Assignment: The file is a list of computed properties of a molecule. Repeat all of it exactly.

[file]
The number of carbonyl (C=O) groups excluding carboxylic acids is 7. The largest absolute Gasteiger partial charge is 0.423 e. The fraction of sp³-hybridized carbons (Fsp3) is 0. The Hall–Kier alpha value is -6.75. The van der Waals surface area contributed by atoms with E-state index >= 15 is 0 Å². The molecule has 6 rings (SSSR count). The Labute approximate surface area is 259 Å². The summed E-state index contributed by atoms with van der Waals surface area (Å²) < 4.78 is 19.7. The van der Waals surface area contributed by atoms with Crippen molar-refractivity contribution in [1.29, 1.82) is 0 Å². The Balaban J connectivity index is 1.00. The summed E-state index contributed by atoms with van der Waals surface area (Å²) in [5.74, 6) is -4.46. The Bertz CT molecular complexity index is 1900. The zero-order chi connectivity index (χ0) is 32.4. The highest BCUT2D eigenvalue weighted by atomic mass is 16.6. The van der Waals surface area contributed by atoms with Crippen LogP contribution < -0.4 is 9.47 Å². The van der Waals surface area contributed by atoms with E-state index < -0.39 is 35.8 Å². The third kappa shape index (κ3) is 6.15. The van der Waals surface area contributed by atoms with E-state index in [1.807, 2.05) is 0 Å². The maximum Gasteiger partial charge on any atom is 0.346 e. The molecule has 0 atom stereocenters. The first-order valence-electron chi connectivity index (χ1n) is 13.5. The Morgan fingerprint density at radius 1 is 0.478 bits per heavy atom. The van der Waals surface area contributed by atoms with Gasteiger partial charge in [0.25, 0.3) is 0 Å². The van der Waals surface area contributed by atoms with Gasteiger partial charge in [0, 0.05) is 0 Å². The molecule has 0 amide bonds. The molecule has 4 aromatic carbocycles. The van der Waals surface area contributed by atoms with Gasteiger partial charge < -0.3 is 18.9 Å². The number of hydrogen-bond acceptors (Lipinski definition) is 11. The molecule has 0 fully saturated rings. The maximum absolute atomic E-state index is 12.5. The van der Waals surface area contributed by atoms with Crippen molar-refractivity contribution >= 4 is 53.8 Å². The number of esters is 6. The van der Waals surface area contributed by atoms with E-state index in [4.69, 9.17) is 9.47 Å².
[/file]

The number of carbonyl (C=O) groups excluding carboxylic acids is 7. The largest absolute Gasteiger partial charge is 0.423 e. The fraction of sp³-hybridized carbons (Fsp3) is 0. The Hall–Kier alpha value is -6.75. The van der Waals surface area contributed by atoms with E-state index >= 15 is 0 Å². The molecule has 6 rings (SSSR count). The Labute approximate surface area is 259 Å². The summed E-state index contributed by atoms with van der Waals surface area (Å²) < 4.78 is 19.7. The van der Waals surface area contributed by atoms with Crippen molar-refractivity contribution in [1.29, 1.82) is 0 Å². The Balaban J connectivity index is 1.00. The summed E-state index contributed by atoms with van der Waals surface area (Å²) in [5.74, 6) is -4.46. The Bertz CT molecular complexity index is 1900. The zero-order chi connectivity index (χ0) is 32.4. The highest BCUT2D eigenvalue weighted by atomic mass is 16.6. The van der Waals surface area contributed by atoms with Crippen LogP contribution < -0.4 is 9.47 Å². The van der Waals surface area contributed by atoms with E-state index < -0.39 is 35.8 Å². The third kappa shape index (κ3) is 6.15. The van der Waals surface area contributed by atoms with E-state index in [1.807, 2.05) is 0 Å². The maximum Gasteiger partial charge on any atom is 0.346 e. The molecule has 0 atom stereocenters. The first-order valence-electron chi connectivity index (χ1n) is 13.5. The Morgan fingerprint density at radius 1 is 0.478 bits per heavy atom. The van der Waals surface area contributed by atoms with Gasteiger partial charge in [0.25, 0.3) is 0 Å². The van der Waals surface area contributed by atoms with Gasteiger partial charge in [0, 0.05) is 0 Å². The molecule has 0 amide bonds. The molecule has 4 aromatic carbocycles. The van der Waals surface area contributed by atoms with Gasteiger partial charge < -0.3 is 18.9 Å². The number of hydrogen-bond acceptors (Lipinski definition) is 11. The molecule has 0 fully saturated rings. The maximum absolute atomic E-state index is 12.5. The van der Waals surface area contributed by atoms with Crippen molar-refractivity contribution >= 4 is 53.8 Å². The number of esters is 6. The van der Waals surface area contributed by atoms with E-state index in [4.69, 9.17) is 9.47 Å².